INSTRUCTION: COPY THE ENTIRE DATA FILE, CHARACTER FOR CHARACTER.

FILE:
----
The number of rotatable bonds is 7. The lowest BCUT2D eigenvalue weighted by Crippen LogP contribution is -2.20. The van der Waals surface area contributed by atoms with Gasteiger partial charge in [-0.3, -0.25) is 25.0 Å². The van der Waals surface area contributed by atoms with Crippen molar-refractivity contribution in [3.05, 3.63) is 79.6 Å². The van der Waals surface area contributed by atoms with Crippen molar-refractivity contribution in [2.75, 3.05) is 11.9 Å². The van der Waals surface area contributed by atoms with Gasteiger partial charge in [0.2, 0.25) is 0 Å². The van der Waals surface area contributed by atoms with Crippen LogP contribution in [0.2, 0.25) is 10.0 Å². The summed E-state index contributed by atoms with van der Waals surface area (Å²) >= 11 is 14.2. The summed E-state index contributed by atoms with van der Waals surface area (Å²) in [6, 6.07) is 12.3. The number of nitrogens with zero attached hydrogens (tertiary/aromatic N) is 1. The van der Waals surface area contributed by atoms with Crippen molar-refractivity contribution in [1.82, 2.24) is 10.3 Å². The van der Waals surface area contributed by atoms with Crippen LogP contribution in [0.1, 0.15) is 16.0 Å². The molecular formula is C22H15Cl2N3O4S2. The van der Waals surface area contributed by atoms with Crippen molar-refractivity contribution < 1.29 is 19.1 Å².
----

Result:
The number of rotatable bonds is 7. The lowest BCUT2D eigenvalue weighted by Crippen LogP contribution is -2.20. The van der Waals surface area contributed by atoms with Gasteiger partial charge in [-0.3, -0.25) is 25.0 Å². The van der Waals surface area contributed by atoms with Crippen molar-refractivity contribution in [3.05, 3.63) is 79.6 Å². The van der Waals surface area contributed by atoms with Crippen molar-refractivity contribution in [2.75, 3.05) is 11.9 Å². The van der Waals surface area contributed by atoms with Gasteiger partial charge in [0.2, 0.25) is 0 Å². The van der Waals surface area contributed by atoms with Crippen LogP contribution in [0.2, 0.25) is 10.0 Å². The summed E-state index contributed by atoms with van der Waals surface area (Å²) >= 11 is 14.2. The summed E-state index contributed by atoms with van der Waals surface area (Å²) in [6, 6.07) is 12.3. The number of nitrogens with zero attached hydrogens (tertiary/aromatic N) is 1. The van der Waals surface area contributed by atoms with Crippen molar-refractivity contribution in [1.82, 2.24) is 10.3 Å². The van der Waals surface area contributed by atoms with Crippen LogP contribution in [0.1, 0.15) is 16.0 Å². The molecular formula is C22H15Cl2N3O4S2. The van der Waals surface area contributed by atoms with Crippen molar-refractivity contribution < 1.29 is 19.1 Å².